easyJet Homepage

Inside the easyJet nerve centre

Here in the Operations Control Centre (OCC), we are at the heart of operation and we are passionate about trying to maintain our on-time performance (OTP), safely and efficiently.

There are a number of functions within the OCC that are all designed to work with each other to help deliver you safely and quickly to your destination. These include Flight Operations where we manage the flying programme on a daily basis to minimise disruption, Crewing where we manage the crews on board your aircraft, Flight Planning who look after the route your flight takes, Operations Planning who plan which aircraft are assigned to which route on a particular day, Maintenance Operations Control who deal with both crews and engineers on the ground to assess and fix any problems that an aircraft may encounter and Airport Liaison and Disruption Teams who communicate with our handling agents on the ground and manage Flight Tracker for live updates to your flight.

Here in OCC we operate 24/7, 365 days a week to ensure that we operate a safe, operation and ensure we deliver great on-time performance. We operate on a 12 hour shift pattern and we are responsible for looking after every one of our 762 scheduled routes to 137 airports in 31 countries with a fleet of 241 Airbus aircraft.

Our live system allows us to follow your flight on a stage by stage basis to allow greater oversight into what is going on. Your flight (known as a sector) is shown as a block in our system. These blocks change colour to indicate if you are taxing to the runway, airborne, landed, taxiing to the gate or pulled on to stand. This allows us to scan up and down the flying programme quickly and efficiently to ensure that you are departing and arriving on time. And when you don't, we have a few different communication methods to find out first-hand what is going on with your flight and enable us to analyse any problems that do occur to work out a plan to rectify any disruption quickly and efficiently. This includes, phones, email and our messaging service to the aircraft called ACARS (Aircraft Communications Addressing and Reporting System) which is a tool that allows us to send a text message to the aircraft computer to talk to the crew and allows them to do the same with us.

We can manipulate the flying programme to ensure that all of the sectors associated with an aircraft for that day (sometimes it can be as many as 10 individual sectors per day) are on time. In our peak flying day during the year, we operate close to 1600 sectors each carrying between 156 and 180 passengers per sector (assuming all aircraft are full).

We are in constant communication with our crews, engineers and airport handling companies to try and ensure that everything runs on time. Not only do we utilise spare aircraft and gaps in the programme to ensure everything runs to schedule, we also can request things like priority turnarounds for aircraft or crews to add a small amount of fuel on board when refuelling to allow them to fly faster than we usually would. As well as the flight crew liaising with Air Traffic Control, OCC can speak with airports to request small shortcuts en route or to airport approaches that shave time off your journey and allow us to make up any lost time.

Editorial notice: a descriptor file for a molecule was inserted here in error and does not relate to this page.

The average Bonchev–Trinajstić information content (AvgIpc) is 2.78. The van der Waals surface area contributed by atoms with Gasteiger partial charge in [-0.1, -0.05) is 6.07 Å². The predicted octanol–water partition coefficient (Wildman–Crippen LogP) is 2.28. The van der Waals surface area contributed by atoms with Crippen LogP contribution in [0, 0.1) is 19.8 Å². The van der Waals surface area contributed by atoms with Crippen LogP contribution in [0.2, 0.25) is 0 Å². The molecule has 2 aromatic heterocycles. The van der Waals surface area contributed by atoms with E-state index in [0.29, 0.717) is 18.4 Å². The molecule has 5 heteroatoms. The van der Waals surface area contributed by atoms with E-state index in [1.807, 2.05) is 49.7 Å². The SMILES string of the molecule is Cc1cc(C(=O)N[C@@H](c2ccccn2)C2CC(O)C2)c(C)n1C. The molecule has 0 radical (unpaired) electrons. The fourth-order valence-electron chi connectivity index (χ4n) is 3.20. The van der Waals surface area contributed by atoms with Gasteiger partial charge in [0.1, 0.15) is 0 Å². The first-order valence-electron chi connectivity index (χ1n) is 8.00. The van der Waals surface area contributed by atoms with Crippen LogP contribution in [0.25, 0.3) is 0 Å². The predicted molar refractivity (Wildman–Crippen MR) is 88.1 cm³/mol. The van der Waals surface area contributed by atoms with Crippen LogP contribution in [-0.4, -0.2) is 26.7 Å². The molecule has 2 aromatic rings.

We monitor the weather constantly, and one of the main roles of the Operations Communications Officer is to talk to the MetOffice in the morning and get a forecast for Europe for the day and to highlight any hotspots that may affect the operation, such as thunderstorms, low visibility, snow and high winds. If we see any hotspots we communicate that with the crew operating into those airports to let them know that we've already identified potential problems and agree a plan with the crew to ensure we give you the best chance of getting to your destination on time and safely. This may include the crew taking extra fuel to wait for a weather window opening at the destination, or sometimes tactically delaying a flight and isolating that delay, by manipulating the flying programme around it, to ensure we give you the best chance of getting to your destination and not somewhere else that you don't want to be. We also use a live weather map that includes a traffic light system for current weather and the forecast later in the day so we can monitor all of our destinations quickly and efficiently. During the winter months, we have our own dedicated MetOffice forecaster on site with us in OCC who can answer any questions we have or the crew have. 

Within easyJet, we have a stringent safety policy that means we never compromise. Sometimes our aircraft do experience technical problems which our colleagues in Maintenance Operations Control and our engineers on the ground try and fix in a safely and timely manner to minimise any potential disruption. We therefore rely on the information from them and the crews to allow us to make the right decision to minimise the impact on the flying programme. Any impact that a technical problem does have is kept to a minimum by manipulating the programme around by utilising any spare aircraft we have, and any gaps in the programme. Sometimes we have to send our spare aircraft around the network to rescue aircraft with longer term problems or are unavailable due to planned maintenance.

Our main priority is always getting you to your destination safely and I hope that I have given you an insight into some of the thousands of decisions we make on a daily basis to get you to your destination safely and as close to on time as possible. No decision is taken lightly as there is always a knock on impact, but be rest assured that decisions are taken with your overall welfare as a priority over anything else.

By Ross Sample
Operations Officer

Flights Hotels Cars Holidays